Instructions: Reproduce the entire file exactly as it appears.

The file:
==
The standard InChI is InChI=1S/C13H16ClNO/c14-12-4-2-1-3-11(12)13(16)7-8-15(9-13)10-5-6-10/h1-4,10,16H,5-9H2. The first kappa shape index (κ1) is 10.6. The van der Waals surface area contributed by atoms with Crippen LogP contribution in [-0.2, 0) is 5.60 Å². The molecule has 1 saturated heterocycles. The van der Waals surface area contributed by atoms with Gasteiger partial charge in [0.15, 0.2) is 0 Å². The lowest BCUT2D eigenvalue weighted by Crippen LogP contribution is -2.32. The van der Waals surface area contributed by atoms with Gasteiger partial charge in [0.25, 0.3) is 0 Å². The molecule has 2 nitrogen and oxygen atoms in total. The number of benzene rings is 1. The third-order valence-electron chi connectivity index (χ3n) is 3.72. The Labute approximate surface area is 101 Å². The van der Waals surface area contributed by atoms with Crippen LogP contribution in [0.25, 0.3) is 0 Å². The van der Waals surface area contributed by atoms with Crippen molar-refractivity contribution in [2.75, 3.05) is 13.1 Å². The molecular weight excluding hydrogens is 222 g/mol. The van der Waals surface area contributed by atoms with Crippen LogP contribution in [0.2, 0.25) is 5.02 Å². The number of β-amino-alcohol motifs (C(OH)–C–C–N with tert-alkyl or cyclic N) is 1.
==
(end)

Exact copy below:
The standard InChI is InChI=1S/C13H16ClNO/c14-12-4-2-1-3-11(12)13(16)7-8-15(9-13)10-5-6-10/h1-4,10,16H,5-9H2. The first kappa shape index (κ1) is 10.6. The van der Waals surface area contributed by atoms with Crippen LogP contribution in [-0.2, 0) is 5.60 Å². The molecule has 1 saturated heterocycles. The van der Waals surface area contributed by atoms with Gasteiger partial charge in [0.15, 0.2) is 0 Å². The lowest BCUT2D eigenvalue weighted by Crippen LogP contribution is -2.32. The van der Waals surface area contributed by atoms with Gasteiger partial charge in [0.25, 0.3) is 0 Å². The molecule has 2 nitrogen and oxygen atoms in total. The number of benzene rings is 1. The third-order valence-electron chi connectivity index (χ3n) is 3.72. The Labute approximate surface area is 101 Å². The van der Waals surface area contributed by atoms with Crippen LogP contribution in [0.25, 0.3) is 0 Å². The van der Waals surface area contributed by atoms with Crippen molar-refractivity contribution in [2.75, 3.05) is 13.1 Å². The molecular weight excluding hydrogens is 222 g/mol. The van der Waals surface area contributed by atoms with Crippen LogP contribution in [0.2, 0.25) is 5.02 Å². The number of β-amino-alcohol motifs (C(OH)–C–C–N with tert-alkyl or cyclic N) is 1.